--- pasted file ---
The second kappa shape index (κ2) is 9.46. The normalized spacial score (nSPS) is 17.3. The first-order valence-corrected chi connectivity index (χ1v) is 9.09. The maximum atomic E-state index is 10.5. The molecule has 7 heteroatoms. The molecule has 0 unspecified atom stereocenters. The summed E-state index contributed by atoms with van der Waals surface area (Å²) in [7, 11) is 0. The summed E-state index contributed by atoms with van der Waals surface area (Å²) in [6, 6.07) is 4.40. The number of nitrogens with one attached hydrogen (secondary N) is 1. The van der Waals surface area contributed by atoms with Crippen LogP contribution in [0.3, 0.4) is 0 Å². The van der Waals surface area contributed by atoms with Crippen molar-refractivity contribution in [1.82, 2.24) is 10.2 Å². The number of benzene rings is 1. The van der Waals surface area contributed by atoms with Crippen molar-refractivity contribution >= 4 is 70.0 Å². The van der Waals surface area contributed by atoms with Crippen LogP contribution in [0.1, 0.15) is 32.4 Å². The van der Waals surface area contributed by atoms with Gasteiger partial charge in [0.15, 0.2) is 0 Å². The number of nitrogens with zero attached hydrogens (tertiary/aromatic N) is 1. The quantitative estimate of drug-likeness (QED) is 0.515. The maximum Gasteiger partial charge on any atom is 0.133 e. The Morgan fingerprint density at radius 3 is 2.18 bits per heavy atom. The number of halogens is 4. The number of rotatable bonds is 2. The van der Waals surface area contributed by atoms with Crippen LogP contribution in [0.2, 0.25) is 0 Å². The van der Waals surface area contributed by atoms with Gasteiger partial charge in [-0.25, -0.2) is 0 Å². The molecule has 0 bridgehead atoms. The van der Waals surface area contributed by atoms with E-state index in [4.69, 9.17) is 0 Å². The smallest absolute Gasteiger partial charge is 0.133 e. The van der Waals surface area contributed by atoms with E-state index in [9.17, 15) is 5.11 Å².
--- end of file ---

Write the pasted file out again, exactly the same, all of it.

The second kappa shape index (κ2) is 9.46. The normalized spacial score (nSPS) is 17.3. The first-order valence-corrected chi connectivity index (χ1v) is 9.09. The maximum atomic E-state index is 10.5. The molecule has 7 heteroatoms. The molecule has 0 unspecified atom stereocenters. The summed E-state index contributed by atoms with van der Waals surface area (Å²) in [7, 11) is 0. The summed E-state index contributed by atoms with van der Waals surface area (Å²) in [6, 6.07) is 4.40. The number of nitrogens with one attached hydrogen (secondary N) is 1. The van der Waals surface area contributed by atoms with Crippen LogP contribution in [0.3, 0.4) is 0 Å². The van der Waals surface area contributed by atoms with Crippen molar-refractivity contribution in [1.82, 2.24) is 10.2 Å². The number of benzene rings is 1. The van der Waals surface area contributed by atoms with Crippen molar-refractivity contribution >= 4 is 70.0 Å². The van der Waals surface area contributed by atoms with Crippen LogP contribution in [0.1, 0.15) is 32.4 Å². The van der Waals surface area contributed by atoms with Gasteiger partial charge in [0.15, 0.2) is 0 Å². The number of nitrogens with zero attached hydrogens (tertiary/aromatic N) is 1. The quantitative estimate of drug-likeness (QED) is 0.515. The maximum Gasteiger partial charge on any atom is 0.133 e. The Morgan fingerprint density at radius 3 is 2.18 bits per heavy atom. The number of halogens is 4. The number of rotatable bonds is 2. The van der Waals surface area contributed by atoms with Crippen LogP contribution in [0.2, 0.25) is 0 Å². The van der Waals surface area contributed by atoms with Gasteiger partial charge in [-0.25, -0.2) is 0 Å². The molecule has 0 bridgehead atoms. The van der Waals surface area contributed by atoms with E-state index in [4.69, 9.17) is 0 Å². The smallest absolute Gasteiger partial charge is 0.133 e. The van der Waals surface area contributed by atoms with E-state index in [9.17, 15) is 5.11 Å².